By World BEYOND War Ireland, February 25, 2022
Ireland for a World BEYOND War condemns what Russian President Putin has done by launching a war of aggression against the Ukraine. It is a most serious breach of international law, including the UN Charter, in which Article 2.4 prohibits the use of force against a UN member state. We support the UN Secretary General Antonio Guterres’ appeal to end the conflict immediately. Wars start on the battlefield but end at the diplomacy table, so we call for an immediate return to diplomacy and international law.
Russia’s unjustifiable military response, however, is still a response to something. So when considering a way out of this situation, and that is surely what we all want, we must consider all the players who contributed to the passage to this point. If we want to retrace our steps from destroying lives to creating a climate of peace where lives can be lived then we must all ask ourselves questions. What do we cheer for from our own couches? What do our elected officials call for in our name and in the name of our security?
If this conflict continues, or worse again escalates, then we are guaranteed nothing but gunboat diplomacy. That being whoever maims and ravages more than the other, will then extract a forced agreement from their bloodied opponent. However, we have learned from the past that coerced agreements fail quickly, and even very often are the lead cause of revenge wars. We only need to look at the Treaty of Versailles and its contribution to the rise of Hitler and WW2 to be warned of this danger.
So what ‘solutions’ do we call for from our hallowed halls and righteous couches? Sanctions? Imposing sanctions on Russia will not stop Putin’s aggression but will hurt the most vulnerable Russian people and may kill thousands of Russian children as happened to hundreds of thousands of Iraqi, Syrian and Yemeni children killed by UN and US imposed sanctions. None of the children of the Russian oligarchs will suffer. Sanctions are counterproductive as they punish the innocent, creating yet more injustice in the world to be healed.
We are now hearing the international community’s, including the Irish Government’s, justified outrage over the Russian invasion of Ukraine. But why was there, and why is there, no such outrage on behalf of the peoples of Serbia, Afghanistan, Iraq, Libya, Syria, Yemen and elsewhere? What is this outrage going to be used to justify? Another crusade style war? More dead children and women?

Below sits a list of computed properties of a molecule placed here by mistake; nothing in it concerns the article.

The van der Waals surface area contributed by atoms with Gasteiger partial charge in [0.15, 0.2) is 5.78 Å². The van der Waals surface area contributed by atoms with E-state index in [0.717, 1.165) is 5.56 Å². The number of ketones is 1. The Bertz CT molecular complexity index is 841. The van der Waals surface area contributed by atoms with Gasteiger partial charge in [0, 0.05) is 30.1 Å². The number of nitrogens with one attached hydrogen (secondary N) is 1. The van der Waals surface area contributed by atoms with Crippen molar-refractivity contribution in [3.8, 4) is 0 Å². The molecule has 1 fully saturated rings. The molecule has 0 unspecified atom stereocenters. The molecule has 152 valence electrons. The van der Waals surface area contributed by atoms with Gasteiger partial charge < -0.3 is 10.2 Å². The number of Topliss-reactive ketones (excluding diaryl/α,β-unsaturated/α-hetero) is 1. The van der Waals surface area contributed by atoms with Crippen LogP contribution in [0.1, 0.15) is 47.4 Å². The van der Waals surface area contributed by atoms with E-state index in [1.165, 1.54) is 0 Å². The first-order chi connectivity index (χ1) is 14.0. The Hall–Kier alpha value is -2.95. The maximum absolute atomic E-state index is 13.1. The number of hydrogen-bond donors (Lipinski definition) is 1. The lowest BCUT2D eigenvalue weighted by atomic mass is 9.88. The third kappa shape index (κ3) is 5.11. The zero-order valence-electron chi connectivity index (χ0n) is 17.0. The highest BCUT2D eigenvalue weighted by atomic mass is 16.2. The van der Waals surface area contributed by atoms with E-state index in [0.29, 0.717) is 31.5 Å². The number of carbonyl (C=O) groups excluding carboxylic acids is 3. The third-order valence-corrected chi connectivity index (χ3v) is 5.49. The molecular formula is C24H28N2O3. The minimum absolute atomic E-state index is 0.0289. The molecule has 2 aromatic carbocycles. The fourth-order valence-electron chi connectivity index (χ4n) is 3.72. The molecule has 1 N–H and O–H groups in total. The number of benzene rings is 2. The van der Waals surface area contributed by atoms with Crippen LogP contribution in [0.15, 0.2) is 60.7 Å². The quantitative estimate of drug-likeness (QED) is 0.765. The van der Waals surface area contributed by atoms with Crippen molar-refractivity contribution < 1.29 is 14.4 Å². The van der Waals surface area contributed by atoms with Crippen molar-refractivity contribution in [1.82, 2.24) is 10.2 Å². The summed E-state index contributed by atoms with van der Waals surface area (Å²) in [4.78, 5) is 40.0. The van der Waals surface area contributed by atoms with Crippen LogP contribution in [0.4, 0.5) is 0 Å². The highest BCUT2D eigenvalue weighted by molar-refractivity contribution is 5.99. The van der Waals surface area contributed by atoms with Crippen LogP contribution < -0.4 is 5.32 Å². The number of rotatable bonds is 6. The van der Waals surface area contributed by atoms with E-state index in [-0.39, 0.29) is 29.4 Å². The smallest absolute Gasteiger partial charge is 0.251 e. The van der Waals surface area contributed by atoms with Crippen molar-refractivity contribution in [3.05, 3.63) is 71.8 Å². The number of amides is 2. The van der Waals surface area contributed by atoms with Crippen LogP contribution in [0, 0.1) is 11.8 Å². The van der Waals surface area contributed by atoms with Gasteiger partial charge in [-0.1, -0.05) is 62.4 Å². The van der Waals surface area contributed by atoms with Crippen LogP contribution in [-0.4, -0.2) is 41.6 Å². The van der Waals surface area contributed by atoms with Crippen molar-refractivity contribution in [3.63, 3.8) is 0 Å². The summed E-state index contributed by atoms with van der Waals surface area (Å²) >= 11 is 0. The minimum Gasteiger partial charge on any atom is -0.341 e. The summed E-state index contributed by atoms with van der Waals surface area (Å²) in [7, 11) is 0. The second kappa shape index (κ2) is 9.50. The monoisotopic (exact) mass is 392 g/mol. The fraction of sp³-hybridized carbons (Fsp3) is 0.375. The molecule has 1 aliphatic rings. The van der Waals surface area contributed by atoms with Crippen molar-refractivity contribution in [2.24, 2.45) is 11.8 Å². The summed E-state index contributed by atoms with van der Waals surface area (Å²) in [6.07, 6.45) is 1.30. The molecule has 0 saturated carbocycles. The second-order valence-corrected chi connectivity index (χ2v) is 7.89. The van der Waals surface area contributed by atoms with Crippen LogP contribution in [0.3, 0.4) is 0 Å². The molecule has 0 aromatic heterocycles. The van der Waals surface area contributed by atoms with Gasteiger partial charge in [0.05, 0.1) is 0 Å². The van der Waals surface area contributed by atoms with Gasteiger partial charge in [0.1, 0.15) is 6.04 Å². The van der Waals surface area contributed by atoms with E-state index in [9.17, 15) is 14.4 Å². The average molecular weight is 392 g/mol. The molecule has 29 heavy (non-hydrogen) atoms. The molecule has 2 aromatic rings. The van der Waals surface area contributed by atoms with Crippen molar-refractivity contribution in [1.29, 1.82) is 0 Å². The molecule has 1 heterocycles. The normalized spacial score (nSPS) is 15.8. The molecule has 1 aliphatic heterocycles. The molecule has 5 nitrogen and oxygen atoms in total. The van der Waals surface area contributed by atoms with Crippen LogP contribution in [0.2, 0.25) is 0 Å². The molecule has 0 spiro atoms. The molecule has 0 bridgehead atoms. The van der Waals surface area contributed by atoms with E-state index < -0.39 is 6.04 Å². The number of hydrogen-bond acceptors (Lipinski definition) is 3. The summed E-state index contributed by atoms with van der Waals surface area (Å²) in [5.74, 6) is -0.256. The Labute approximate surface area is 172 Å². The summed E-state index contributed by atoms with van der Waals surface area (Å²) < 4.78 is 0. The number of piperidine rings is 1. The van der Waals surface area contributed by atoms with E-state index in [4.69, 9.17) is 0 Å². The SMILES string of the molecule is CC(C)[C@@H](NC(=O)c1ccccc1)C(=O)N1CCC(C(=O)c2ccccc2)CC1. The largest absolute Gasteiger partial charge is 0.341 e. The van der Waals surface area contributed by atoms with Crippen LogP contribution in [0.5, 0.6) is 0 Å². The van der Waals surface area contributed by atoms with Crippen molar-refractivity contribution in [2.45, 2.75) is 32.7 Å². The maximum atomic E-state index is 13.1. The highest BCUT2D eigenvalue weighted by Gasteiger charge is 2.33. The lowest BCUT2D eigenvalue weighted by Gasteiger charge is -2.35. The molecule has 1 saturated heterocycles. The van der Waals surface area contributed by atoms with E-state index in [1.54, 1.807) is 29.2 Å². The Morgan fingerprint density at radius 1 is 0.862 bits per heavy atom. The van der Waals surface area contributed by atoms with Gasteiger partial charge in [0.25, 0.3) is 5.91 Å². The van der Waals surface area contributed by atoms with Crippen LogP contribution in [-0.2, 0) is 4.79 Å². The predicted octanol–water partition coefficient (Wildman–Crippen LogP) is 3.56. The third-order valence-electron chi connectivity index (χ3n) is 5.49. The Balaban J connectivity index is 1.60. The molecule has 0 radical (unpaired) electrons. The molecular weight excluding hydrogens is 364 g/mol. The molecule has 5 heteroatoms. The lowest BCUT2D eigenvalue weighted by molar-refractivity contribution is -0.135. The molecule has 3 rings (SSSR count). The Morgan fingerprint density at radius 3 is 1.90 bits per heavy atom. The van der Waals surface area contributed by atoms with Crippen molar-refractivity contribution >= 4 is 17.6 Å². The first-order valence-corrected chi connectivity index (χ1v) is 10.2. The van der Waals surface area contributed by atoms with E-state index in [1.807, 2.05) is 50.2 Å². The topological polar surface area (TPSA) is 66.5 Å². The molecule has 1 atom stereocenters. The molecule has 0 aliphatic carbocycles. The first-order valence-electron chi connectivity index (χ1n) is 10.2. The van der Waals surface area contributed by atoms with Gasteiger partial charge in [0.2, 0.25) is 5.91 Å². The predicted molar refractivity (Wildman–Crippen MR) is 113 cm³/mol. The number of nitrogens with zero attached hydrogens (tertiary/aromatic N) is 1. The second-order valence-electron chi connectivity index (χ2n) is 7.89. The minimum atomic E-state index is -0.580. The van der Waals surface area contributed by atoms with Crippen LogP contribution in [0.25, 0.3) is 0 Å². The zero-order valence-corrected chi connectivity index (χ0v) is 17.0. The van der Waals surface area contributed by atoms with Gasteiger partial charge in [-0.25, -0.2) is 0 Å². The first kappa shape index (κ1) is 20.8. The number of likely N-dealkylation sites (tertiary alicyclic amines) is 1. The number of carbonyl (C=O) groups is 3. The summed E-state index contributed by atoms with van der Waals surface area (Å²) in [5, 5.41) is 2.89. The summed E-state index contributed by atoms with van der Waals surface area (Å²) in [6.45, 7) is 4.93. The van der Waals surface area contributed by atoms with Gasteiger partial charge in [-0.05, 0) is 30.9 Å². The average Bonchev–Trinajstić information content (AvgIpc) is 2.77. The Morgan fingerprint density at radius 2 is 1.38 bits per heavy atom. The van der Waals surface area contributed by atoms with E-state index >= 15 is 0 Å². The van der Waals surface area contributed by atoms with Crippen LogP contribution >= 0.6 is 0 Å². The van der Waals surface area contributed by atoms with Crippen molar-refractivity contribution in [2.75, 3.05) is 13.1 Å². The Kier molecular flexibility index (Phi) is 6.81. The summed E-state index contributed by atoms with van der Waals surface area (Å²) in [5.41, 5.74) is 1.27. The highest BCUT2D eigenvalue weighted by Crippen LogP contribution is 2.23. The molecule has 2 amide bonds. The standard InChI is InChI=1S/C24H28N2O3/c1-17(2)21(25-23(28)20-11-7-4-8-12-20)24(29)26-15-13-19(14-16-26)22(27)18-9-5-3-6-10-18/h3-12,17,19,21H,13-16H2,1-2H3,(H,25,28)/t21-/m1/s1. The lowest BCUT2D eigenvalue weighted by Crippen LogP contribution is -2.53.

Ireland professes its devotion to the ideal of peace and friendly cooperation amongst nations founded on international justice and morality. It also professes its adherence to the principle of the pacific settlement of international disputes by international arbitration or judicial determination. Considering what it professes, Ireland should condemn war perpetuated by whatever side or for whatever reason, even more so as a neutral country. World Beyond War calls for redoubled effort by officials of the Irish State to facilitate a diplomatic end to conflict and a negotiated settlement for parity and peace.
Here is an opportunity for Ireland to put to use the wisdom it has gained through experience. To stand up and lead in these difficult times. Ireland has the extensive experience with partisan politics needed to face the challenge. The island of Ireland has known decades, indeed centuries, of conflict, until finally The Belfast/Good Friday Agreement of 1998 marked a commitment to move from force to ‘exclusively peaceful and democratic means’ of resolving conflict. We know it can be done, and we know how to do it. We could, and should, help the players in this tug-of-war to escape the sufferings of war. Whether it be a restoration of the Minsk Agreement, or a Minsk 2.0, that’s where we have got to go.
In accordance with its apparent ethics, Ireland should also withdraw from military cooperation with any of the players in this amoral situation. It should end all NATO cooperation, and deny use of its territories to all foreign militaries immediately. Let’s hold warmakers to the rule of law in the place where it should be done, the courts. Only a neutral Ireland can have such a positive effect in the world.